13 Years and Still Going Strong: Spanish Peaks International Celtic Festival

By Barbara Yule

Let the pipes and fiddles set your feet to tapping! September 21-24 ushers in the 13th year of “the biggest, little Celtic festival” in Colorado – the 2017 Spanish Peaks International Celtic Music Festival in Huerfano County. Picturesque La Veta, located at the base of the beautiful Spanish Peaks, is the focal point for the majority of festival events. Sacred to early American Indians tribes, the Ute people named the Spanish Peaks Huajatolla (Wa-ha-toy-a), “Breasts of the Earth.”

Today, people living in La Veta still celebrate the peaks for the plentiful snow and rain they bring and the greening of surrounding valleys and uplands that sustain her people and abundant wildlife. Look closely, and you’ll see deer moseying down the street and resting under trees.

Photo by Mike Rosso

Unique in its scope and focus, the festival is designed along the lines of musical retreats in Ireland and Scotland, where attendees typically stay for an extended time and actually participate in scheduled and impromptu activities with guest performers and tutors. This festival offers a dazzling array of instrumental, singing, and dancing workshops plus fascinating demo/performances and concerts throughout each of the four days (lots of FREE events!). The festival has an intimate feel, and folks come back year after year to experience the rare blend of learning and entertainment and to share their passion for the craft and the music with like-minded, kindred spirits.

The festival started almost by accident in 2005 in the postage stamp-sized community of Gardner. My Scottish husband, Jack Yule (one of Scotland’s leading harp makers) and I had moved from outside Edinburgh to Huerfano County in December of 2000 for the sunshine – it tends to rain a lot in Scotland! The spring before our move, Jack raised a shed on our land – no running water or electricity – where we could live while he singlehandedly went about building our house. Jack was surprised to find he was the only Scotsman in the whole county. Not only that, but as a melodeon player himself, he could find no one interested in playing traditional Celtic music. The call went out and gradually a few hardy souls decided to give the music a try. Among them was neighbor and fine guitarist, Clark Diamond, who suggested issuing an open invitation to a musical picnic gathering (or ceilidh) on his land the summer of 2001. Forty people, including children, showed up.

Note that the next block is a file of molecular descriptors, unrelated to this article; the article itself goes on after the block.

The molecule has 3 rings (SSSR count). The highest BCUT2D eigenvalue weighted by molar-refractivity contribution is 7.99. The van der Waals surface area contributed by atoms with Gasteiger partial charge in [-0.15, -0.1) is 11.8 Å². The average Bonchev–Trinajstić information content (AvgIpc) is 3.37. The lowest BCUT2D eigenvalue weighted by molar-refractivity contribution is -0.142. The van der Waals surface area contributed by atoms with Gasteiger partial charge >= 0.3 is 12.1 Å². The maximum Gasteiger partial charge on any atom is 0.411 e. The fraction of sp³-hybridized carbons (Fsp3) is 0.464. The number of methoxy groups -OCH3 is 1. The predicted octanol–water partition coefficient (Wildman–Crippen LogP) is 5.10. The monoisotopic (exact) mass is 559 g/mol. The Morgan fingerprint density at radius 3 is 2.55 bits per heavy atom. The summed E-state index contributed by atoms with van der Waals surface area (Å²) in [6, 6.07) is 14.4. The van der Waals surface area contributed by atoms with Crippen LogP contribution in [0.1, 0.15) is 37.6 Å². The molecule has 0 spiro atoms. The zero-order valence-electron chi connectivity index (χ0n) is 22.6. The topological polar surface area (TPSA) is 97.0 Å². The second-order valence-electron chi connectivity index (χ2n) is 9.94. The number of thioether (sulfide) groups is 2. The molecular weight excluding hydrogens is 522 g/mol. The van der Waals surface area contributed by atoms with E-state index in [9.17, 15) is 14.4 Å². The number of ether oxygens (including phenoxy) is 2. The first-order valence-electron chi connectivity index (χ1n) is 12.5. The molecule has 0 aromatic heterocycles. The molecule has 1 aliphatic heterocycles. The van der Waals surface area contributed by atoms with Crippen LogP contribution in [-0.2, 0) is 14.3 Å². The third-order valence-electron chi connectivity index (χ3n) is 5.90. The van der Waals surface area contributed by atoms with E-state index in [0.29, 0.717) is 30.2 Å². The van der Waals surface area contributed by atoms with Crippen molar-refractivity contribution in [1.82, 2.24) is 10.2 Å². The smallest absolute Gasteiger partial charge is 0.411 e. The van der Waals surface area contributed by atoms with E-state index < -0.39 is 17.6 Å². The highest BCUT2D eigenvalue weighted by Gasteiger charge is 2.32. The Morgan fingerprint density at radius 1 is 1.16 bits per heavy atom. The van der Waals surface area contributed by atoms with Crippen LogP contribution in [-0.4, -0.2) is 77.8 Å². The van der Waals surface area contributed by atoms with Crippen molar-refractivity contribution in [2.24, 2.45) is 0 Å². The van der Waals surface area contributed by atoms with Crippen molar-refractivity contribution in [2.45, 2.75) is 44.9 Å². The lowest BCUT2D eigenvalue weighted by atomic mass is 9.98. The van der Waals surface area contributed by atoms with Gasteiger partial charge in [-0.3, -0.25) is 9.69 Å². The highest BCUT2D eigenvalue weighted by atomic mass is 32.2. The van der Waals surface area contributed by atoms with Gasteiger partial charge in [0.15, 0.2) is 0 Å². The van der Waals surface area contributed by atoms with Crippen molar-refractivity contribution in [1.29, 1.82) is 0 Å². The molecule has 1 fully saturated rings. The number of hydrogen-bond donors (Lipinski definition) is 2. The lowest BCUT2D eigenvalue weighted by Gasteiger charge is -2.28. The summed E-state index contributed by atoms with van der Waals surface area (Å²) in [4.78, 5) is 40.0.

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Historic Architecture – The La Veta Pass Depot Constructed by the Denver & Rio Grande Railroad

Photo and story by Kenneth Jessen The Denver & Rio Grande Railroad reached La Veta Pass in 1877 on its way westward into the San Luis Valley. At 9,390 feet, it was the highest railroad pass in the United States at that time. A stone depot was constructed at the pass along with other railroad …

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Pipes, Whistles and Fiddles in the Rockies

by Elliot Jackson

When I moved to Colorado from Chicago over ten years ago, there were many things about the city that I found myself delighted to be leaving behind: traffic, crime and wild extremes of climate among them. However, the one thing I found myself indubitably missing – and craving – was its music scene: specifically, its Celtic (Scottish and Irish) music scene. Chicago was home to some of the best Celtic musicians on the planet, and it seemed like there were sessions and concerts almost every night of the week. In addition, there was always the chance to take lessons in any instrument, from harp to fiddle to accordion to bagpipes, from some of these musicians, either privately or through venerable institutions like the Old Town School of Folk Music or the Irish Heritage Center.

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In defense of La Veta

Letter from Ryus Coffee Club

La Veta – October 2005 – Colorado Central Magazine


This letter is in response to the letter from Mr. Daniel G. Jennings, published in the July 2005 edition of Colorado Central. While most of us agree that the average price of residential real estate seems to be spiraling out of the reach of the ordinary citizen, especially in large cities, there seemed to be much in the letter that left us shaking our heads in wonder: in general, the idea that people in the service industry (sales, publishing, banking, artistry) are part of some “hype and speculation” conspiracy and in particular, that Mr. Jennings used our home town of La Veta, Colorado, as a prime example of what he seemed to think was wrong with America.

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